The Shape of Water
by Hope Madden
In its own way, The Creature from the Black Lagoon is a tragic romance. But what if it weren’t? Tragic, I mean. What if beauty loved the beast?
It seems like a trend this year.
An unforgettable Sally Hawkins—an actor who has never hit a false note in her long and underappreciated career—gets her chance to lead a big, big show. She plays Elisa, a mute woman on the janitorial team for a research institute in Cold War era Baltimore.
Enter one night a malevolent man (Michael Shannon), and a mysterious container. Color Elisa intrigued.
Writer/director Guillermo del Toro is an overt romantic. So many of his films—Cronos, The Devil’s Backbone, Crimson Peak—swim in romance, but he’s never made as dreamily romantic or hypnotically sensual a film as The Shape of Water. And he hasn’t made a film this glorious since his 2006 masterpiece, Pan’s Labyrinth.
Del Toro favorite Doug Jones—Pan’s Pale Man and Hellboy’s Abe Sapien—gets back into a big, impressive suit, this time to play Amphibian Man. His presence is once again the perfect combination of the enigmatic and the familiar.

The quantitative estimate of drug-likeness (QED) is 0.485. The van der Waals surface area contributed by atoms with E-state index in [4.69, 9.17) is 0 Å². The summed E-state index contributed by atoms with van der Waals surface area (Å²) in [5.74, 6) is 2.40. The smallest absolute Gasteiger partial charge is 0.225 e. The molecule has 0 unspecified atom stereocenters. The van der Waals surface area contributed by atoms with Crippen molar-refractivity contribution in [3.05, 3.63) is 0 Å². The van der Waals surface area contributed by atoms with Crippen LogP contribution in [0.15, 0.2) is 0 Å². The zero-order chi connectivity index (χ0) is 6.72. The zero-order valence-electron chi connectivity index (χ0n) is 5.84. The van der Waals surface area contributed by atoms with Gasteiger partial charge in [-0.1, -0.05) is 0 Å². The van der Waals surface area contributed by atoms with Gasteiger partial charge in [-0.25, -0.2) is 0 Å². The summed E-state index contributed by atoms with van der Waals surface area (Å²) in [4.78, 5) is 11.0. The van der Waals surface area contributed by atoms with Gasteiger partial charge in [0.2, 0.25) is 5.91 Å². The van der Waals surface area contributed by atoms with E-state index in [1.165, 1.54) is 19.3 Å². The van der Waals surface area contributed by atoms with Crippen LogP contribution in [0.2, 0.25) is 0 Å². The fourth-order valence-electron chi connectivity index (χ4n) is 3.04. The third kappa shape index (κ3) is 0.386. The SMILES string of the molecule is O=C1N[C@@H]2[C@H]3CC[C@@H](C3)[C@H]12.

The supporting cast—Shannon, Octavia Spencer, Richard Jenkins and Michael Stuhlbarg—are among the strongest character actors Hollywood has to offer and del Toro ensures that they have material worthy of their talent. Each character is afforded not only his or her own personality but peculiarity, which is what makes us all both human and unique—important themes in keeping with the story. With Hawkins and Jones, they populate a darkly whimsical, stylish and retro world.
Characteristic of del Toro’s work, Shape of Water looks amazing. Its color scheme of appropriate greens and blues also creates the impossible truth of sameness within otherness, or the familiar with the alien.
The aesthetic is echoed in Alexandre Desplat’s otherworldly score and mirrored by Dan Laustsen’s dancing camera.
The end result is a beautiful ode to outsiders, love and doing what you must.